1) Is the home daycare licensed by the state of Colorado? This is extremely important to the welfare and safety of your child. In Colorado, background checks with both the state and FBI are performed prior to receiving approval for a license. Licensed providers receive lots of training before obtaining their license. Their houses and grounds are inspected annually. They are often registered with a food program, such as Wildwood Child and Adult Care Food Program. These programs regulate and monitor the day cares to ensure that your child is fed according to the latest USDA requirements and provides ongoing training regarding these requirements for the providers.
2) What are the hours, fees, & availability? There is no state regulation regarding the hours or fees for a home daycare. They vary from home to home.
3) How many children are in care & what are their ages? Most home day cares are allowed a limit of 8 children. Only 2 under the age of 2 are allowed in care at any given time. This is an important question, especially if you are searching for care for an infant. 1 adult caring for 2 infants can be extremely challenging. Caring for 2 infants plus up to 6 other kids of different ages adds a whole new level of challenge. Therefore, the mix of ages is up to the providers’ discretion. For example: your provider may have a 7 month old and an 18 month old; a 2 year old, a 3 year old, and two 4 year olds. She may also have 1 school-age child. As long as she has no more than 8 kids at any time and not more that 2 under 2, she is within regulations.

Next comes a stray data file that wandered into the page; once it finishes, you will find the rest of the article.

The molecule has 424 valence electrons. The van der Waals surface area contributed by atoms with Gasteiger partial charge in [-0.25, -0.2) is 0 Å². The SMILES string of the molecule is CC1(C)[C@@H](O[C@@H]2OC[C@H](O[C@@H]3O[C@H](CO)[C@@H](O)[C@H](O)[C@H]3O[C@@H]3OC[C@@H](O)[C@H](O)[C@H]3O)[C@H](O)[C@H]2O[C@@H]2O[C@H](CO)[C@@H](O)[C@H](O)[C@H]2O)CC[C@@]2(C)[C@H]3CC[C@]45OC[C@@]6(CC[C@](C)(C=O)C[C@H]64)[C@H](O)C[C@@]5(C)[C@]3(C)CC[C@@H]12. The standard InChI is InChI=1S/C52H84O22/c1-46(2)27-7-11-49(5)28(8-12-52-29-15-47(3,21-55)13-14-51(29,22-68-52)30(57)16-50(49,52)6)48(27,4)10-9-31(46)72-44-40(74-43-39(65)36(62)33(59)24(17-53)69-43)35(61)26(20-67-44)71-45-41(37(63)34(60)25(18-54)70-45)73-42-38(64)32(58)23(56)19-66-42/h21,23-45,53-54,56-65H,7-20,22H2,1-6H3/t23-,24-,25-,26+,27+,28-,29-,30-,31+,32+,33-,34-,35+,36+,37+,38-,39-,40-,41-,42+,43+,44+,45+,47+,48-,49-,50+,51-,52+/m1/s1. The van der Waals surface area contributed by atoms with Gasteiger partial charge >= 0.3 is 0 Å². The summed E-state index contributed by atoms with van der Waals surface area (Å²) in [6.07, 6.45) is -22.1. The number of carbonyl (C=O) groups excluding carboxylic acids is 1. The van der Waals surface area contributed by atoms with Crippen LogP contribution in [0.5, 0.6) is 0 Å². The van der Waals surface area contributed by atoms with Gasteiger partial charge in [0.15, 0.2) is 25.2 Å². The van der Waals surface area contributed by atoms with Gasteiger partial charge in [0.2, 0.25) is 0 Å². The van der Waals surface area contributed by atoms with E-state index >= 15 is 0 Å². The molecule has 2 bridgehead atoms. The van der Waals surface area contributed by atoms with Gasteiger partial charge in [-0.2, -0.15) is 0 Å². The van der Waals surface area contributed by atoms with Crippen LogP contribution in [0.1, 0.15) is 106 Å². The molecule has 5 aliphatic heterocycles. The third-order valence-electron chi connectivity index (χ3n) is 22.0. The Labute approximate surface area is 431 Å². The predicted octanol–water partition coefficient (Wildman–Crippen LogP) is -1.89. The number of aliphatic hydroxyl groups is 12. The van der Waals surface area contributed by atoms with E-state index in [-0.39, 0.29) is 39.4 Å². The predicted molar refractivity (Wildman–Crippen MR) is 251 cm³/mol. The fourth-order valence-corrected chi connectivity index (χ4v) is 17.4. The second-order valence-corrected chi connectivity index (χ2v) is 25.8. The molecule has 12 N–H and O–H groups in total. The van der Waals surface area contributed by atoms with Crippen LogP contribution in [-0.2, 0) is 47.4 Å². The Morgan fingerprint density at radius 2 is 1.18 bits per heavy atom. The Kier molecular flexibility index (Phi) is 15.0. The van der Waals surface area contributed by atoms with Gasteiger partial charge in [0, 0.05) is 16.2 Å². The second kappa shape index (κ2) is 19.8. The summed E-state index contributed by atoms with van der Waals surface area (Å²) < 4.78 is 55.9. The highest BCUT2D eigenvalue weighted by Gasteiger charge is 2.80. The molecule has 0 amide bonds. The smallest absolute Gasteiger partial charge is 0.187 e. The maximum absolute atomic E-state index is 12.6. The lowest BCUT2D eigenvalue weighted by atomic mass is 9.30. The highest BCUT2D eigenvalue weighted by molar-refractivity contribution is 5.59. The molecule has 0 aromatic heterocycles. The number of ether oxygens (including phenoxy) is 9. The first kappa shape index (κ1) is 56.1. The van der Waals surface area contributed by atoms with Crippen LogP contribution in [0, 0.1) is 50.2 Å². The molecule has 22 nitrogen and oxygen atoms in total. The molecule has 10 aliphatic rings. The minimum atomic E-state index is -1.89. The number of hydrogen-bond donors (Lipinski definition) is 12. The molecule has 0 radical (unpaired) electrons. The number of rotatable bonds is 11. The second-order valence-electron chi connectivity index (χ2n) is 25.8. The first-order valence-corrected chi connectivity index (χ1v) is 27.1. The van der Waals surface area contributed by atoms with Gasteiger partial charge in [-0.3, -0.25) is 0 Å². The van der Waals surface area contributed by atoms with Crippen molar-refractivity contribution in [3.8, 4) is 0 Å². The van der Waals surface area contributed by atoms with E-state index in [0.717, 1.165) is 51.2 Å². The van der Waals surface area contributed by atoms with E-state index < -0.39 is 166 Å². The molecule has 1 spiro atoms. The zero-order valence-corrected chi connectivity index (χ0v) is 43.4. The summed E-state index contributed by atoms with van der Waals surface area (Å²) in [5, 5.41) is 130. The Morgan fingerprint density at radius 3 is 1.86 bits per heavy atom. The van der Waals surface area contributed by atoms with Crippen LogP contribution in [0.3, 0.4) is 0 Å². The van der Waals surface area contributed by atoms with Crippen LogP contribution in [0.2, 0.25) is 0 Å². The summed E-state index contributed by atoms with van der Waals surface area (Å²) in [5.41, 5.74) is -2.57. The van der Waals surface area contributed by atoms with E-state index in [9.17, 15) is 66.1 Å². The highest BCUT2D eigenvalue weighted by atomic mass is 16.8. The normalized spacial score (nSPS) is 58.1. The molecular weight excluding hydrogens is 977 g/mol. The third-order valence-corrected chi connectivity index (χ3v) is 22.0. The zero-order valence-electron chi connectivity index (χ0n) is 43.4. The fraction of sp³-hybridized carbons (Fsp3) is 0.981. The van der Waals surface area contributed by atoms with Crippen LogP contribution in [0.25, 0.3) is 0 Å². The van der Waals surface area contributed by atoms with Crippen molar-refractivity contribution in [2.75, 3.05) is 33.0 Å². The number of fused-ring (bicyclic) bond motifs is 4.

4) Does the provider have any pets? Lots of families have pets and most daycare providers are no different. Per CO state regulations, all animals must be current on their vaccinations and your provider must be able to provide proof of this. If the animal is not good with children or is a bird, it must be confined away from children during business hours. This question is especially important if you or your child have any pet related allergies.
5) What is the provider’s vacation policy? Snow days happen. Schools have spring break. Parents want to take vacations during the summer. Naturally, if your child is not there, you don’t want to pay for daycare if you don’t have to. However, please remember that this is your providers’ job. You would not want your employer to stop paying you because you had a sick day or took your allotted vacation time. Daycare providers usually feel the same. They usually cannot afford to allow you to take a month off without paying. Therefore, do not expect your provider to hold your spot if you are not willing to pay for it. Speak to your provider during the interview to ascertain their policy regarding time off, review their handbook to verify the policy, and if any alternative arrangements are made, try to get an agreement in writing.
All of the current daycare regulations for the state of Colorado are always available as a parent or provider resource at: www.cdhs.state.co/childcare/Licensing_home.htm